Earlier this week, 70+ people – representing interests such as meat, dairy, public health, sugar, vegetarian, spices and sustainability – gathered at the National Institutes of Health to weigh in on what the 2015 Dietary Guidelines should say to Americans about a healthy diet.
I had the opportunity to represent AICR and speak up for guidance that will help Americans more easily make choices to lower their cancer risk. Everyone had 3 minutes to speak directly to experts from USDA and Health and Human Services who will be writing the 2015 dietary guidelines for Americans. You can watch the video here. The Dietary Guidelines (revised every 5 years) are key to how we move forward with dietary advice, and that also affects how food is produced and manufactured in the U.S. Continue reading →
Overweight and obesity are responsible for about 120,000 cases of cancer in the United States each year. Nearly 1 in 2 Americans develops cancer at some point in their lives.
Although cancer touches many of us, many parents and health educators are unaware that prevention starts early – in childhood, or even in utero! Diet can affect not only your health, but that of generations to come. Last month, I spoke about healthy eating strategies for parents and educators in a webinar, working with AICR.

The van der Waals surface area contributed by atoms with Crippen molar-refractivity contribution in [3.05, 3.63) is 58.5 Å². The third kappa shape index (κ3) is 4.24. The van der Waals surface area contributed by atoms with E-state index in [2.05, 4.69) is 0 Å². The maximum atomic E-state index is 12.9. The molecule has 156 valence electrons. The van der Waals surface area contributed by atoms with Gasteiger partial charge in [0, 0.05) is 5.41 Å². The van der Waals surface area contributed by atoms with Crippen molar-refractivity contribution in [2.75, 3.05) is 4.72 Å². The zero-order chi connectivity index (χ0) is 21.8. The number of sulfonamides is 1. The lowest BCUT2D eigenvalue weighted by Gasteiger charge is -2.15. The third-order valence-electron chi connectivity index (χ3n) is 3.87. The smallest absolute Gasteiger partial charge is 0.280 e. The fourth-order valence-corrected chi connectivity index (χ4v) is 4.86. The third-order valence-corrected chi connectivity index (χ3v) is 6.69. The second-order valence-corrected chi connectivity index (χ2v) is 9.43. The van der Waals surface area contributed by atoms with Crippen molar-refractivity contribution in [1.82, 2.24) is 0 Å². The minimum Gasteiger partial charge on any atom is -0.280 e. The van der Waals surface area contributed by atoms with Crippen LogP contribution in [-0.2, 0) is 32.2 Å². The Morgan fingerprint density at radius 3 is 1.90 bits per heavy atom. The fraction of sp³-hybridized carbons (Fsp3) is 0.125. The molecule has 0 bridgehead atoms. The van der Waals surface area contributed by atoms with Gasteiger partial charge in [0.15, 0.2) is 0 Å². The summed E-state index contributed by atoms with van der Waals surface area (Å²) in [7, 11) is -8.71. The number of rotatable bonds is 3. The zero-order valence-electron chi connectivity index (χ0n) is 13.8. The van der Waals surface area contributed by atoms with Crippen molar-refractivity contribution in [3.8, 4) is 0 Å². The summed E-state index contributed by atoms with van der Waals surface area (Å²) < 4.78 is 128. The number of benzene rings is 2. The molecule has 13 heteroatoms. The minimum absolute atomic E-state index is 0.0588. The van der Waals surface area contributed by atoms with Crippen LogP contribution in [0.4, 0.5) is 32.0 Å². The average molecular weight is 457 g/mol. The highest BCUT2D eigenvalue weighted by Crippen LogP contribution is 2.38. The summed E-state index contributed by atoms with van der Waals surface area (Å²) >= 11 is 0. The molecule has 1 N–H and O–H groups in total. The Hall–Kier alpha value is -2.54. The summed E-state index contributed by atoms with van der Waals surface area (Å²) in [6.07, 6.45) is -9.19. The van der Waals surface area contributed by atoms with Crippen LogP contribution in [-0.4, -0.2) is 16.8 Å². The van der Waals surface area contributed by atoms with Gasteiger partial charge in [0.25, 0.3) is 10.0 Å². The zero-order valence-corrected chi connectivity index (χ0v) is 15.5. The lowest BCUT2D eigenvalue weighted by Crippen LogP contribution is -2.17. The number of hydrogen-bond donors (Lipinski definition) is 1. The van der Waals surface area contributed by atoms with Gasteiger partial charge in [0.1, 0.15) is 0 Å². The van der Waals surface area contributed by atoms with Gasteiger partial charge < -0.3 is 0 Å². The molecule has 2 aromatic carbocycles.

Here are some highlighted tips for cancer prevention:
Eat more beans. They’re packed with phytochemicals and fiber –both, which can play a role in disease prevention. To cut back on sodium in canned beans, rinse them first. It decreases the sodium content by as much as 40%.
Find creative ways to move more! Have a “dark party” with your kids and their friends. Buy a pack of Glow-sticks and give each child a couple, crank up the volume on their favorite dance tunes and turn off the lights!
In honor of St. Patrick’s Day and the arrival of Spring, try our new cancer-protective recipe that will make your burritos green.
Beans and Greens Burritos are green in color and environmentally friendly (because they’re meatless). These burritos have only 120 calories each yet 6 grams of cancer-fighting fiber. Lightly cooked, collard greens have large leaves that are soft enough to chew yet firm enough to hold the black bean, brown rice and corn stuffing.
Including dark leafy greens in a meal once a day is a terrific health booster. Cook tougher greens like collards, kale, chard or spinach by steaming them or putting them in soups, stews and sauces. Expand your salads with arugula, watercress or baby spinach. You’ll get cancer-preventive carotenoids like lutein, plus calcium, potassium and some iron.
Find more delicious Healthy Recipes. Subscribe to our weekly Health-e-Recipes.